Are allergies getting worse? It’s not just in your head

NORFOLK, Va. (WAVY) — Do you struggle from seasonal pollen allergies?

From sneezing and stuffy nose to itchy eyes and asthma, for those that suffer from pollen allergies it can be a challenging time. But, it only lasts a quick season, right?

Super Doppler 10: Pollen season blows in during March and April

According to experts, as temperatures rise, it looks like pollen seasons are going to get progressively worse. And, in the southern region of the United States, areas like Hampton Roads will feel the impact.

At the Digital Desk, a local expert joined Digital Host Sarah Goode to discuss what we can expect in Hampton Roads, the climate impact and how to get some relief. Watch the conversation in the video player on this page.

Jim Blando, an associate professor and chair in the School of Community and Environmental Health at Old Dominion University, has been studying the impact of climate change on pollen and allergies amongst other topics.

Blando has spent years working in industrial hygiene and air quality. The field is wide-ranging, covering the effects of allergy seasons, soot, wildfires and other contaminants. It is important work because these issues can impact public health significantly.

“Everyone has to breathe and your stuck with breathing the air quality that’s around you,” Blando said.

Currently, North Carolina and Virginia are reporting very high levels of pollen.

In March, Virginia Beach joined the Asthma and Allergy Foundation of America’s, or AAFA, list for the most challenging cities to manage seasonal pollen allergies in the number two spot. The 2024 Allergy Capitals™ report takes a look at the tree, grass and weed pollen scores, over-the-counter allergy medicine use and availability of board-certified allergists/immunologists. Read the full report here.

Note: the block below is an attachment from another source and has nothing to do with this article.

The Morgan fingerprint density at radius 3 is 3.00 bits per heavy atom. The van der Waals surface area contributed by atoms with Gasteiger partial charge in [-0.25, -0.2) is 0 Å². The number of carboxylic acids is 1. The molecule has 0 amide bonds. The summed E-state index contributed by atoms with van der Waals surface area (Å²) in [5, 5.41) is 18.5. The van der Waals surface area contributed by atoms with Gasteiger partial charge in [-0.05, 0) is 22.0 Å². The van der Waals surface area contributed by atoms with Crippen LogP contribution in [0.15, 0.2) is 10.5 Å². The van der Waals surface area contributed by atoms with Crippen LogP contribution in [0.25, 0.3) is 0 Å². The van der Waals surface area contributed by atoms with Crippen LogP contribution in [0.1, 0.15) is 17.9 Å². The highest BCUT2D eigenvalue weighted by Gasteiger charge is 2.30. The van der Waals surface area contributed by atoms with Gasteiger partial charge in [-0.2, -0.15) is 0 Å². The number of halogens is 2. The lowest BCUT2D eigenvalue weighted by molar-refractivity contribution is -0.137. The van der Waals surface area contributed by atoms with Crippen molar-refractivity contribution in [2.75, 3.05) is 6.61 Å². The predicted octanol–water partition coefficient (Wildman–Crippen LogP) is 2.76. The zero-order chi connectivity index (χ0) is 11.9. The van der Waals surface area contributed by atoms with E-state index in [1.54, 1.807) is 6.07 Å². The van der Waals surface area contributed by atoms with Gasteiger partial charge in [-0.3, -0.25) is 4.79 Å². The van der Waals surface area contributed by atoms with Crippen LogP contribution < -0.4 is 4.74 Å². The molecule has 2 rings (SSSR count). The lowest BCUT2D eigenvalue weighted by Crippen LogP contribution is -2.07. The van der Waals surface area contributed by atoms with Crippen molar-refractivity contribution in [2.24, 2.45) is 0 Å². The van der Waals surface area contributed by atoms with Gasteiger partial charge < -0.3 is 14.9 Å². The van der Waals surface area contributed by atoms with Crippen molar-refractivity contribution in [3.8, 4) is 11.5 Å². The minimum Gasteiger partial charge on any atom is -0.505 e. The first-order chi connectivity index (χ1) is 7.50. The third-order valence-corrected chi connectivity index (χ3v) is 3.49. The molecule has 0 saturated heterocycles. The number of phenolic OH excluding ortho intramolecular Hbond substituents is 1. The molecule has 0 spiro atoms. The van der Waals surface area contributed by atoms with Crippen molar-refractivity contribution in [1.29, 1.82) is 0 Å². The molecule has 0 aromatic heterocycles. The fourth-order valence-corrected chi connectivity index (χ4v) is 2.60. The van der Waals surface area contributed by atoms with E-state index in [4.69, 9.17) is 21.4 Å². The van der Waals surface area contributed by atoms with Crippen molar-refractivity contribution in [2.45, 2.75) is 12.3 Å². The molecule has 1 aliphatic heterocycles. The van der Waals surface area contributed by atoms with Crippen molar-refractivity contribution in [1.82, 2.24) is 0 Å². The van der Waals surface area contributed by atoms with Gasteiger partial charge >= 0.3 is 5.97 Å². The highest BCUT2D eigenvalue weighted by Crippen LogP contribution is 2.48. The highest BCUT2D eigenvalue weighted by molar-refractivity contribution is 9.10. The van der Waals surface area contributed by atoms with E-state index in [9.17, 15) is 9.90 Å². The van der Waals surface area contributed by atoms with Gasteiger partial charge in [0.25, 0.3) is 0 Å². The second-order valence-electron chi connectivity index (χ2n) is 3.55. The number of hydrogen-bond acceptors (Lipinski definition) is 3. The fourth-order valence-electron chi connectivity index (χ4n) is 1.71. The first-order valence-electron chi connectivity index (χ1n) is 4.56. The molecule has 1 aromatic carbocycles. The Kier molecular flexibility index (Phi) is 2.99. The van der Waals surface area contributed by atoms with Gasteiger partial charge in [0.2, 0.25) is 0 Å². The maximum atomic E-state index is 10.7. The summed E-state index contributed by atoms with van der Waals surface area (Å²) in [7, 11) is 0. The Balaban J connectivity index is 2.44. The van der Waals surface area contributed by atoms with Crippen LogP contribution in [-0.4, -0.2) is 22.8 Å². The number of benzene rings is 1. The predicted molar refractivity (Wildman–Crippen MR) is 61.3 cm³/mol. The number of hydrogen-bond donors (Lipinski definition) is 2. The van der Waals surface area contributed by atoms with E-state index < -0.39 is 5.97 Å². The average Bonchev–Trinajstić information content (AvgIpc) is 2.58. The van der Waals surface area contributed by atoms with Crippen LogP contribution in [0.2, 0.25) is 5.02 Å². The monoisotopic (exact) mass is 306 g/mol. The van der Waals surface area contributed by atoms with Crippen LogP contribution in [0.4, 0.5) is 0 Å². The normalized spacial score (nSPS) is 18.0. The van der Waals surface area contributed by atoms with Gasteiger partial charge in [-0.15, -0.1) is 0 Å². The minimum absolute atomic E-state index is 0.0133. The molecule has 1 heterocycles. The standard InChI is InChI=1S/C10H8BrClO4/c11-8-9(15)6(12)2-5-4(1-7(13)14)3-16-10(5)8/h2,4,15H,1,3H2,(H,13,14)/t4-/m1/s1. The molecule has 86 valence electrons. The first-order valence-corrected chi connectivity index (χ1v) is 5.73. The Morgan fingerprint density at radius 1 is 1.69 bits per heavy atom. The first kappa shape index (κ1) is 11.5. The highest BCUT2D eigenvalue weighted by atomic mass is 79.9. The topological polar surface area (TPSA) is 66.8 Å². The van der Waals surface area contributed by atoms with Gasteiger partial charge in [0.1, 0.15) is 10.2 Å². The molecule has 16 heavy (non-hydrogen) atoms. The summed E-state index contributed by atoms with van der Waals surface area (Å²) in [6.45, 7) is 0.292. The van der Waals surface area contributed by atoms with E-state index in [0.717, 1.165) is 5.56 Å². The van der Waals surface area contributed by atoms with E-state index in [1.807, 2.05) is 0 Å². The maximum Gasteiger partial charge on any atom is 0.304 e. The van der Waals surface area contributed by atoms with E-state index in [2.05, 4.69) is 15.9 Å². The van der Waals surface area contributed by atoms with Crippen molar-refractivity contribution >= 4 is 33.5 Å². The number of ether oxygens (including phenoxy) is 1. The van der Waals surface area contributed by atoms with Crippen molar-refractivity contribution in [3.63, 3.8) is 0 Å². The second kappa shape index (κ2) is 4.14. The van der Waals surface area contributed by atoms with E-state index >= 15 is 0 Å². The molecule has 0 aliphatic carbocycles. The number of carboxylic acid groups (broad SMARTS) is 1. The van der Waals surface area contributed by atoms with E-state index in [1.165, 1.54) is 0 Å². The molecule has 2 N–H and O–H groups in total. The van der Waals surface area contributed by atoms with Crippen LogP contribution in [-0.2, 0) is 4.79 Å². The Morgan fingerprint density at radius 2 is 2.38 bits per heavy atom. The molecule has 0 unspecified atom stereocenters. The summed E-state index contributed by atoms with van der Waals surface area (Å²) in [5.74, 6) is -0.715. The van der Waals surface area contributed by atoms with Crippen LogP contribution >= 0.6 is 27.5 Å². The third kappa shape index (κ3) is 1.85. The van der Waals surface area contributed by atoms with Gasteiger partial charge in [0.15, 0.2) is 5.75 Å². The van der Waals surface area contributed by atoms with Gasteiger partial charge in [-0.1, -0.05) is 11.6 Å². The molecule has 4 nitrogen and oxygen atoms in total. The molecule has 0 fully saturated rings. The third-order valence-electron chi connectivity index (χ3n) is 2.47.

Virginia Beach ranked #2 on list of most challenging cities for allergies

Nearby cities of Richmond, Virginia and Raleigh, North Carolina also joined the worst allergy cities list.

According to the CDC, “Climate change will potentially lead to both higher pollen concentrations and longer pollen seasons, causing more people to suffer more health effects from pollen and other allergens.”

Blando said the impact of climate change and higher temperatures have been studied and documented by both academics and scientists alike. There are three major changes at play.

First, Blando said the length of allergy season is increasing, and it also tends to occur earlier.

Second, Studies conducted by the U.S. Department of Agriculture found that because of the changing climate, a lot of plants that produce pollen for example, are producing more of it.

Third, other studies also suggest the pollen is more allergenic.

These three factors lead to a challenging environment.

“Not only is the allergy season increasing in length, it’s happening earlier, we’re getting more pollen, and some of those pollens may tend to be more allergenic,” Blando said.

Seasons are not as consistent with the changing climate, allowing for intense weather periods.

Blando said intense wet periods can lead to standing water where mold can grow, leading to spores that can be problematic for some people with allergies.

“The combination of these factors combined with what we are seeing from climate change in fact may be indicative of some of these anecdotal observations that people are having,” Blando said. “Where they say, ‘Boy it seems like the allergy seasons are worse that I remember’. And, I think there’s scientific evidence to support that”.

Other factors at play that can worsen allergies include genetic factors, diet, and preexisting health conditions.

“For example, for someone who has asthma, certainly their asthma can be aggravated by exposure to allergens and so on,” Blando said.

Host factors can make some people more susceptible more than others.

Blando offered several suggestions for people to find some relief not only during allergy season but all year-long.

  • Wear a mask if you are able during lawn chores like mowing the lawn or raking leaves.

  • To protect others around you, wear a mask to catch droplets if you have a runny nose, cough or are sneezing due to allergies. It’s possible to pass other particles along.

  • Use HEPA air purifiers and HEPA air filters in your home.

  • Consult with immunologists and medical providers for treatment and care.

Jim Blando shares more on climate change, pollen, allergens, wildfires and ways to find relief in the Digital Desk LIVE. Watch in the video player on this page.

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